a paragraph in the 938-page Working Group II contribution to the underlying assessment refers to poorly substantiated estimates of rate of recession and date for the disappearance of Himalayan glaciers. In drafting the paragraph in question, the clear and well-established standards of evidence, required by the IPCC procedures, were not applied properly.
and we quote two sections, missing out their caveats such as "the paragraph in question", and transferring a criticism of the source to a criticism of the report:
The IPCC, a United Nations panel, admitted that the report was "poorly substantiated" and that "well-established standards of evidence were not applied properly" in the preparation of the report.
I'm really not convinced we're presenting the facts of the case straightforwardly here. Shimgray (talk) 09:28, 22 January 2010 (UTC)
  • I've made some alterations - emphasising "claim" over "report", to try to bring out the difference between the comment under debate and the report irself - but there's still a few worrying issues. Looking at the sources, it feels cherry-picked - we quote Zemp as being quite negative, for example, whilst the CNN story was careful to include him saying that he felt the glaciers were good indicators for change. Shimgray (talk) 09:59, 22 January 2010 (UTC)
  • This, you might note, was the point I was trying to make above. The "story" is manufactured and manipulated by right-wing media and, I'm afraid, people here have fallen for it. The news - if you can call it that - is that one line on one page in a huge report was alarmist. Why do you think this sat unreviewed for so long? --Brian McNeil / talk 10:31, 22 January 2010 (UTC)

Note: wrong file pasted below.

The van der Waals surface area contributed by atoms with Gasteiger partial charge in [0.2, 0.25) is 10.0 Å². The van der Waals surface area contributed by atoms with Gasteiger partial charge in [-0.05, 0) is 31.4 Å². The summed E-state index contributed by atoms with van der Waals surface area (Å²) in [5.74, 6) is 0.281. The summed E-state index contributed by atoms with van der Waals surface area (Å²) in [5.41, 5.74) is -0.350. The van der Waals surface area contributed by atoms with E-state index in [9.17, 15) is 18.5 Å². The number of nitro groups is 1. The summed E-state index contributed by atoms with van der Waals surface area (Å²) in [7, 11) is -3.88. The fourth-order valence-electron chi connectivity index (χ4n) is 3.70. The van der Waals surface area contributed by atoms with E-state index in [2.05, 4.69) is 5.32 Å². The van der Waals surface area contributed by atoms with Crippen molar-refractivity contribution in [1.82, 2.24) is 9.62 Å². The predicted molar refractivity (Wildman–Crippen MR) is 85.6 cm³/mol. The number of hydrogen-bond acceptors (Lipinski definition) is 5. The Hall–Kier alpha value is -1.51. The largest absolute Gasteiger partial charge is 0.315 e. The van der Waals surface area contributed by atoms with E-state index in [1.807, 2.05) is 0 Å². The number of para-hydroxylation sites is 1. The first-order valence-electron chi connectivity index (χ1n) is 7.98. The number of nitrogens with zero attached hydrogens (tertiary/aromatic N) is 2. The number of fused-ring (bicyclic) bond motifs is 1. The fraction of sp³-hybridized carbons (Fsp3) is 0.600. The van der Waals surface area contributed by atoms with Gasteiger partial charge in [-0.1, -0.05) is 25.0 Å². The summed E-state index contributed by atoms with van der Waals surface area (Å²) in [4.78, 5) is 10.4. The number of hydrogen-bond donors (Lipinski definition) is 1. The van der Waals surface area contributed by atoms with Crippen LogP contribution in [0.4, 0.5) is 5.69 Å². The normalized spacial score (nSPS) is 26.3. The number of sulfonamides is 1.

• Mmmm. I've made some more extensive changes, trying to replace direct-but-misleading quotes with a broader synthesis, and added context as to what the claim was. I haven't put anything in about the "it was originally a typo for 2350" suggestion, as I'm not sure how much that's just hypothesis. The remaining problem now, I think, is the title - it's not strictly speaking inaccurate, but it does seem a bit... pointed. Shimgray (talk) 11:38, 22 January 2010 (UTC)

Share via FacebookEdit

Hi There

the Share via facebook link gives a description for a completely different story with this headline...is this a bug?

Its picking a line out of the related articles. Facebook (not us) chooses what they take as an excerpt, so it is more a bug on their end (but the end result is bad for us). Bawolff 23:32, 22 January 2010 (UTC)

Unsighted editsEdit

I have noticed that this article has been significantly altered from what I submitted for review ... that's perfectly fine, this is a collaborative site after all. I do find it weird that many of these edits have gone unsighted for many hours. The edits are so substantial that I question whether they were based on the listed sources, but I haven't the time to verify. But why no sighting? Was interest lost? --SVTCobra 03:02, 23 January 2010 (UTC)

  • I saw it sitting waiting for a re-review, I avoided it because the items added were, I felt, something needing addressed by you. I tried to point out above that the crap about the emails was just that, crap; I tried to highlight that there was a certain media "spin" being put on this story. How much of a kerfuffle would there have been if I'd edited in and sighted what I thought were reasonable additions? Please, start looking a lot more critically at the sources you read; look beyond the headlines and you will see a lot more "Ministry of Disinformation" pronouncements telling you what to be afraid of, or what to be angry about. If I pop the tinfoil hat on, well, this is a missive from the people who, like Sarah Palin, want floodlit night jetskiing and steaks cooked over an electric grill on the patio, with the heaters on, in sub-zero temperatures.
Now, if there's nothing pressing demanding my attention, I'll get back to my more-than-twenty-year-old-mission to have the UK's first female Prime Minister burned at the stake. --Brian McNeil / talk 11:10, 23 January 2010 (UTC)